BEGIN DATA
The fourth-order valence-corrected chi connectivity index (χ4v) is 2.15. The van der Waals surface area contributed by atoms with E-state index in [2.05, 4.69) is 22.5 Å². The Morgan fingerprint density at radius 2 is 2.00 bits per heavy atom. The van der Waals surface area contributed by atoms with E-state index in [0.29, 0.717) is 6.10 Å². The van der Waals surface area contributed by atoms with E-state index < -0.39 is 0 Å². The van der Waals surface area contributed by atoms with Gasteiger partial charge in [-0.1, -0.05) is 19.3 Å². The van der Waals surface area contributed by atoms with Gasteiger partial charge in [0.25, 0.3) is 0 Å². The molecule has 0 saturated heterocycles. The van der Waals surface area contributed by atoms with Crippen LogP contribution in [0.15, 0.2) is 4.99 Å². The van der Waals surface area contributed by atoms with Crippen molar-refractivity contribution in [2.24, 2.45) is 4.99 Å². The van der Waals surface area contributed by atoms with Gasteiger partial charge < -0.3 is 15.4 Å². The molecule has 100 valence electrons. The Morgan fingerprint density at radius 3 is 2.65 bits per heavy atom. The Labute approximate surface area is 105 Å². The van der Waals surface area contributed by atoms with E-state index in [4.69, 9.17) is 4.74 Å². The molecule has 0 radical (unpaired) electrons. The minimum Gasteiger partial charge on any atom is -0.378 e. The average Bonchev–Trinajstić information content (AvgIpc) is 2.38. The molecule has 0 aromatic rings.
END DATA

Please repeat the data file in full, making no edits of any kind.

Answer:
The fourth-order valence-corrected chi connectivity index (χ4v) is 2.15. The van der Waals surface area contributed by atoms with E-state index in [2.05, 4.69) is 22.5 Å². The Morgan fingerprint density at radius 2 is 2.00 bits per heavy atom. The van der Waals surface area contributed by atoms with E-state index in [0.29, 0.717) is 6.10 Å². The van der Waals surface area contributed by atoms with E-state index < -0.39 is 0 Å². The van der Waals surface area contributed by atoms with Gasteiger partial charge in [-0.1, -0.05) is 19.3 Å². The van der Waals surface area contributed by atoms with Gasteiger partial charge in [0.25, 0.3) is 0 Å². The molecule has 0 saturated heterocycles. The van der Waals surface area contributed by atoms with Crippen LogP contribution in [0.15, 0.2) is 4.99 Å². The van der Waals surface area contributed by atoms with Crippen molar-refractivity contribution in [2.24, 2.45) is 4.99 Å². The van der Waals surface area contributed by atoms with Gasteiger partial charge < -0.3 is 15.4 Å². The molecule has 100 valence electrons. The Morgan fingerprint density at radius 3 is 2.65 bits per heavy atom. The Labute approximate surface area is 105 Å². The van der Waals surface area contributed by atoms with E-state index in [4.69, 9.17) is 4.74 Å². The molecule has 0 radical (unpaired) electrons. The minimum Gasteiger partial charge on any atom is -0.378 e. The average Bonchev–Trinajstić information content (AvgIpc) is 2.38. The molecule has 0 aromatic rings.